Steps to prepare a Financial Statement

Preparing a financial statement is important and one of the final steps in the accounting cycle. A Financial statement is like a performance sheet for a company, and it shows how well a company has performed over the year by the numbers. A financial statement has to be carefully prepared in a set sequence that has to be followed as the information in one is linked to the next one. Four steps are involved in preparing the financial statement, and this is better explained below.

Income Statement: The income statement is the first financial statement that is prepared at the end of the accounting cycle. The income statement reports the company’s income and revenue for the year including net income, which is revenue less expenses. There are two methods to prepare an income statement; the Single-Step method is used by small companies with straightforward finances and the Multi-Step method is preferred by companies needing more detailed financial statements.

Prepare the Statement of Retained Earnings: After the net profit or loss has been calculated, the Statement of Retained Earnings is prepared. It shows the retained earnings at the beginning and end of the accounting period along with showing the distribution of profit between retained earnings and dividends. Income that is retained by the company to be reinvested instead of being paid out as dividends to stockholders forms the Statement of Retained earnings.

Balance Sheet: A balance sheet sums up an organization’s assets, liabilities and shareholder equity at a particular point of time. It is a summarization of an organization’s overall financial position. The entries on the balance sheet come from the general ledger and the format mirrors the accounting equation. The last line of the balance sheet gives the total amount of liabilities and equities, which must be equal to the total assets on hand.

Prepare the Statement of Cash Flow: The statement of cash flow clarifies the reasons for changes in the cash balance, showing sources and uses of cash in the operating, financing and investing activities of an organization. An organization’s financial stability and its ability to pay its creditors are measured against the statement of cash flows.

Meticulously preparing a Financial Statement is essential as it acts as a scorecard that tells the story of the company in detail. By interpreting it correctly, a Financial Statement really can give you the big picture, so those that prepare it have to know how to go about doing it correctly to give a complete insight into a company’s activities.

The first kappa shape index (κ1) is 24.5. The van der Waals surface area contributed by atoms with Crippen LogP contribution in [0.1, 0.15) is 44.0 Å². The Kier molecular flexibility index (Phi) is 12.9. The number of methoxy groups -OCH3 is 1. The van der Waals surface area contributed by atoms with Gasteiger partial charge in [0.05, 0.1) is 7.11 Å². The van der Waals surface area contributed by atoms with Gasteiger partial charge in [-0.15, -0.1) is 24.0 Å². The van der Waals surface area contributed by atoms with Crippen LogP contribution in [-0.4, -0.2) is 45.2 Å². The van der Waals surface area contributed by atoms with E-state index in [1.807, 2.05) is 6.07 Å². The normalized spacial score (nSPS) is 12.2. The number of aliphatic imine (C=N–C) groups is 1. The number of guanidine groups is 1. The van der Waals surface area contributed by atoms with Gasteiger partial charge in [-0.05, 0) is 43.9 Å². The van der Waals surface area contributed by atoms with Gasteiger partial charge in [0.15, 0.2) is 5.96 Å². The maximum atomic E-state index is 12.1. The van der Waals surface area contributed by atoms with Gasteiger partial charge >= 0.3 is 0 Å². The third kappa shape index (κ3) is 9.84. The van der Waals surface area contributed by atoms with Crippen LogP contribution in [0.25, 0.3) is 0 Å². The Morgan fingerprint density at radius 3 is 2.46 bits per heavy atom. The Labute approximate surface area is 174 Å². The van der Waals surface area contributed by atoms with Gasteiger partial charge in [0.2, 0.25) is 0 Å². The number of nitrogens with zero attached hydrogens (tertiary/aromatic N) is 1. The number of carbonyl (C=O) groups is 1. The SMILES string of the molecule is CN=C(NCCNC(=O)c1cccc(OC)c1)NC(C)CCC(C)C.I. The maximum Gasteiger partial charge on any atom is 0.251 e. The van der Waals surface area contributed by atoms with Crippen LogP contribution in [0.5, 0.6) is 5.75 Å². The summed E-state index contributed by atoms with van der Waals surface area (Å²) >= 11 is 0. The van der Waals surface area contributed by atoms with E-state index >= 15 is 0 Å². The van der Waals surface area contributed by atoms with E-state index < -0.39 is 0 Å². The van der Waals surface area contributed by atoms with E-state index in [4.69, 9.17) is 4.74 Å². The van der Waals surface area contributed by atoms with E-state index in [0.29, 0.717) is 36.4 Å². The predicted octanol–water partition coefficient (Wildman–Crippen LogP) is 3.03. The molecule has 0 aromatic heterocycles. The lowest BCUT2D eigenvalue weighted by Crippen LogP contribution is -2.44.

Financial Accounting- Know your organizational status!

What is ‘Financial Accounting’?

 The aim of any business is to earn profit and remain solvent. In a nutshell, accounting helps the company to keep track of its profits or losses.

‘Financial Accounting’ is the cycle of recording, summarizing and reporting the myriad transactions from a business, so as to provide an accurate picture of its financial position and performance. The primary objective of financial accounting is the preparation of financial statements – including the balance sheet, income statement and cash flow statement – that encapsulate the company’s operating performance over a particular period and financial position at a specific point in time.

These statements which are generally prepared quarterly and annually, and in accordance with Generally Accepted Accounting Principles (GAAP) – are aimed at external parties including investors, creditors, regulators and tax authorities.

What is an Accounting cycle?

 Once a business transaction occurs, a sequence of activities identify and analyze the transaction and make journal entries etc. Because this process repeats over transactions and accounting periods it is referred to as the Accounting cycle.

Objectives of Financial Accounting

  • Systematic recording of transactions:To systematically record the financial aspects of business transactions (i.e. book-keeping).
  • Ascertaining result of recorded transactions: To prepare a profit and loss statement to know the result of business operations for a particular period of time. This helps the management and stakeholders to take rational decisions.
  • Ascertaining financial position of business: To prepare a financial position statement of assets and liabilities of the business at a particular point of time in order to  ascertain the financial health of the business.
  • Providing information to the users for rational decision-making: As a ‘language of business’, Accountancy communicates the financial result of an enterprise to various stakeholders by means of financial statements.
  • To know the solvency position:  It conveys a clear picture of the company’s ability to meet its liabilities in the short run (liquidity position) and also in the long-run (solvency position) as and when due.

What is the difference between financial and managerial accounting?

Financial accounting is aimed at providing information to parties outside the organization, whereas Managerial accounting information is aimed at helping managers within the organization make decisions.